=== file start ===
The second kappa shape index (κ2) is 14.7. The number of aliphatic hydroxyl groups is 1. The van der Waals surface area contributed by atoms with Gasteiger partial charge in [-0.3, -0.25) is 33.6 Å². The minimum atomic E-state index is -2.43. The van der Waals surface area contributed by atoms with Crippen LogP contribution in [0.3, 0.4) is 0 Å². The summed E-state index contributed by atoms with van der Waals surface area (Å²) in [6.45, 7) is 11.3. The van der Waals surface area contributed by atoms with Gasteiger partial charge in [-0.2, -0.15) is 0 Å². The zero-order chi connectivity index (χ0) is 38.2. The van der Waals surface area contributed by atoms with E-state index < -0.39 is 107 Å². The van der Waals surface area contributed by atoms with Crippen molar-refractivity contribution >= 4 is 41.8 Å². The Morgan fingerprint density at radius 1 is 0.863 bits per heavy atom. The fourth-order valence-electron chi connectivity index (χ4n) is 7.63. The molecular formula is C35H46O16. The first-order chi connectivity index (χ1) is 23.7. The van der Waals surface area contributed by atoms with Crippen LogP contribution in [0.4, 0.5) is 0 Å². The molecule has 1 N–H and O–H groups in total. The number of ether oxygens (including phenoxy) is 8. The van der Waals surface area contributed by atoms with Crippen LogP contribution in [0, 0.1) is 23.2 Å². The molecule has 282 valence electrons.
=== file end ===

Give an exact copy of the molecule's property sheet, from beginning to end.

The second kappa shape index (κ2) is 14.7. The number of aliphatic hydroxyl groups is 1. The van der Waals surface area contributed by atoms with Gasteiger partial charge in [-0.3, -0.25) is 33.6 Å². The minimum atomic E-state index is -2.43. The van der Waals surface area contributed by atoms with Crippen LogP contribution in [0.3, 0.4) is 0 Å². The summed E-state index contributed by atoms with van der Waals surface area (Å²) in [6.45, 7) is 11.3. The van der Waals surface area contributed by atoms with Gasteiger partial charge in [-0.2, -0.15) is 0 Å². The zero-order chi connectivity index (χ0) is 38.2. The van der Waals surface area contributed by atoms with E-state index < -0.39 is 107 Å². The van der Waals surface area contributed by atoms with Crippen molar-refractivity contribution >= 4 is 41.8 Å². The Morgan fingerprint density at radius 1 is 0.863 bits per heavy atom. The fourth-order valence-electron chi connectivity index (χ4n) is 7.63. The molecular formula is C35H46O16. The first-order chi connectivity index (χ1) is 23.7. The van der Waals surface area contributed by atoms with Crippen LogP contribution in [0.4, 0.5) is 0 Å². The molecule has 1 N–H and O–H groups in total. The number of ether oxygens (including phenoxy) is 8. The van der Waals surface area contributed by atoms with Crippen LogP contribution in [0, 0.1) is 23.2 Å². The molecule has 282 valence electrons.